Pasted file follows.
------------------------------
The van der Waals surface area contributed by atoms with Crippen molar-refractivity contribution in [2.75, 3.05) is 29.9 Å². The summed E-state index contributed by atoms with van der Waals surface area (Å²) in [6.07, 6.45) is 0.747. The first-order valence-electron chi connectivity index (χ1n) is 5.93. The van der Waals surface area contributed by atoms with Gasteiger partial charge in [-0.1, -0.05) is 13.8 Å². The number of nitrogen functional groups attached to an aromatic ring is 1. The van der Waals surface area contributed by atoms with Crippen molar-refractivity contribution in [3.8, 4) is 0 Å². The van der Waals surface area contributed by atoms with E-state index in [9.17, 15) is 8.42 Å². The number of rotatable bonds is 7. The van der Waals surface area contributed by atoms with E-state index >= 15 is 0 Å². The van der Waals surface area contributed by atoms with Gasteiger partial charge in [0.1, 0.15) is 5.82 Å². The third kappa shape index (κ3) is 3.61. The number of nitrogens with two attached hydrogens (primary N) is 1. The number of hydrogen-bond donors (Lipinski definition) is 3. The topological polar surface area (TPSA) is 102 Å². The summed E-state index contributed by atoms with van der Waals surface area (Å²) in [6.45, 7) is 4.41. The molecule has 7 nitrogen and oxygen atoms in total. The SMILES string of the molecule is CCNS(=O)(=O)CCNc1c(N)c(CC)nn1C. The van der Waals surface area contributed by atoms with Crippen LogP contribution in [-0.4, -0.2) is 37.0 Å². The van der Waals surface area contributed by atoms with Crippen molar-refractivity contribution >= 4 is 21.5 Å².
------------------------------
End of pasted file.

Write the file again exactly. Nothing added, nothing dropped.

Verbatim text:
The van der Waals surface area contributed by atoms with Crippen molar-refractivity contribution in [2.75, 3.05) is 29.9 Å². The summed E-state index contributed by atoms with van der Waals surface area (Å²) in [6.07, 6.45) is 0.747. The first-order valence-electron chi connectivity index (χ1n) is 5.93. The van der Waals surface area contributed by atoms with Gasteiger partial charge in [-0.1, -0.05) is 13.8 Å². The number of nitrogen functional groups attached to an aromatic ring is 1. The van der Waals surface area contributed by atoms with Crippen molar-refractivity contribution in [3.8, 4) is 0 Å². The van der Waals surface area contributed by atoms with E-state index in [9.17, 15) is 8.42 Å². The number of rotatable bonds is 7. The van der Waals surface area contributed by atoms with E-state index >= 15 is 0 Å². The van der Waals surface area contributed by atoms with Gasteiger partial charge in [0.1, 0.15) is 5.82 Å². The third kappa shape index (κ3) is 3.61. The number of nitrogens with two attached hydrogens (primary N) is 1. The number of hydrogen-bond donors (Lipinski definition) is 3. The topological polar surface area (TPSA) is 102 Å². The summed E-state index contributed by atoms with van der Waals surface area (Å²) in [6.45, 7) is 4.41. The molecule has 7 nitrogen and oxygen atoms in total. The SMILES string of the molecule is CCNS(=O)(=O)CCNc1c(N)c(CC)nn1C. The van der Waals surface area contributed by atoms with Crippen LogP contribution in [-0.4, -0.2) is 37.0 Å². The van der Waals surface area contributed by atoms with Crippen molar-refractivity contribution >= 4 is 21.5 Å².